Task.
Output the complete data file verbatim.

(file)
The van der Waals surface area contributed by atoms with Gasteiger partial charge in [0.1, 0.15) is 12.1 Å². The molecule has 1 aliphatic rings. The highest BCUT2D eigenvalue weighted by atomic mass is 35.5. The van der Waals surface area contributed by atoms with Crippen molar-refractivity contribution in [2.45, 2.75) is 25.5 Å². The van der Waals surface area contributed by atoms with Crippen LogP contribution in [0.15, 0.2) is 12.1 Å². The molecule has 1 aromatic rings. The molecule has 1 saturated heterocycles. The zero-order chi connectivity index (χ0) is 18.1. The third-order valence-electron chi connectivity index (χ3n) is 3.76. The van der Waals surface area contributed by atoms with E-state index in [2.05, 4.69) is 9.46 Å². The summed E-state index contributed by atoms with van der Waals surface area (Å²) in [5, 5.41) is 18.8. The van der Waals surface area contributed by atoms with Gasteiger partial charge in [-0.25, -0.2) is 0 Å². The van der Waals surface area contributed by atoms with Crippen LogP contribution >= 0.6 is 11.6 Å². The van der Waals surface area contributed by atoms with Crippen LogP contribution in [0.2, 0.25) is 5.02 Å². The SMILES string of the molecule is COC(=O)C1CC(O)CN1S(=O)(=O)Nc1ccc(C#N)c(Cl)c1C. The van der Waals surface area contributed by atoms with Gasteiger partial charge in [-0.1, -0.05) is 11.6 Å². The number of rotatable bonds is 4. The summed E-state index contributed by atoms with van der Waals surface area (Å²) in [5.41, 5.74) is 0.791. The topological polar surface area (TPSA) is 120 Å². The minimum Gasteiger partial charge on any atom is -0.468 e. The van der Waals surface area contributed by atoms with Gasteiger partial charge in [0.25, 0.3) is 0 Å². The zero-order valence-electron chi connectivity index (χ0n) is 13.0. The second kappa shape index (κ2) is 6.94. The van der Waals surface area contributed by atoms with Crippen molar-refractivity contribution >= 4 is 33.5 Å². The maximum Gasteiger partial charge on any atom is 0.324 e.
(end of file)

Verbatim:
The van der Waals surface area contributed by atoms with Gasteiger partial charge in [0.1, 0.15) is 12.1 Å². The molecule has 1 aliphatic rings. The highest BCUT2D eigenvalue weighted by atomic mass is 35.5. The van der Waals surface area contributed by atoms with Crippen molar-refractivity contribution in [2.45, 2.75) is 25.5 Å². The van der Waals surface area contributed by atoms with Crippen LogP contribution in [0.15, 0.2) is 12.1 Å². The molecule has 1 aromatic rings. The molecule has 1 saturated heterocycles. The zero-order chi connectivity index (χ0) is 18.1. The third-order valence-electron chi connectivity index (χ3n) is 3.76. The van der Waals surface area contributed by atoms with E-state index in [2.05, 4.69) is 9.46 Å². The summed E-state index contributed by atoms with van der Waals surface area (Å²) in [5, 5.41) is 18.8. The van der Waals surface area contributed by atoms with Gasteiger partial charge in [-0.25, -0.2) is 0 Å². The van der Waals surface area contributed by atoms with Crippen LogP contribution >= 0.6 is 11.6 Å². The van der Waals surface area contributed by atoms with Crippen LogP contribution in [0.2, 0.25) is 5.02 Å². The SMILES string of the molecule is COC(=O)C1CC(O)CN1S(=O)(=O)Nc1ccc(C#N)c(Cl)c1C. The van der Waals surface area contributed by atoms with Gasteiger partial charge in [-0.1, -0.05) is 11.6 Å². The number of rotatable bonds is 4. The summed E-state index contributed by atoms with van der Waals surface area (Å²) in [5.41, 5.74) is 0.791. The topological polar surface area (TPSA) is 120 Å². The minimum Gasteiger partial charge on any atom is -0.468 e. The van der Waals surface area contributed by atoms with Gasteiger partial charge in [0.25, 0.3) is 0 Å². The zero-order valence-electron chi connectivity index (χ0n) is 13.0. The second kappa shape index (κ2) is 6.94. The van der Waals surface area contributed by atoms with Crippen molar-refractivity contribution >= 4 is 33.5 Å². The maximum Gasteiger partial charge on any atom is 0.324 e.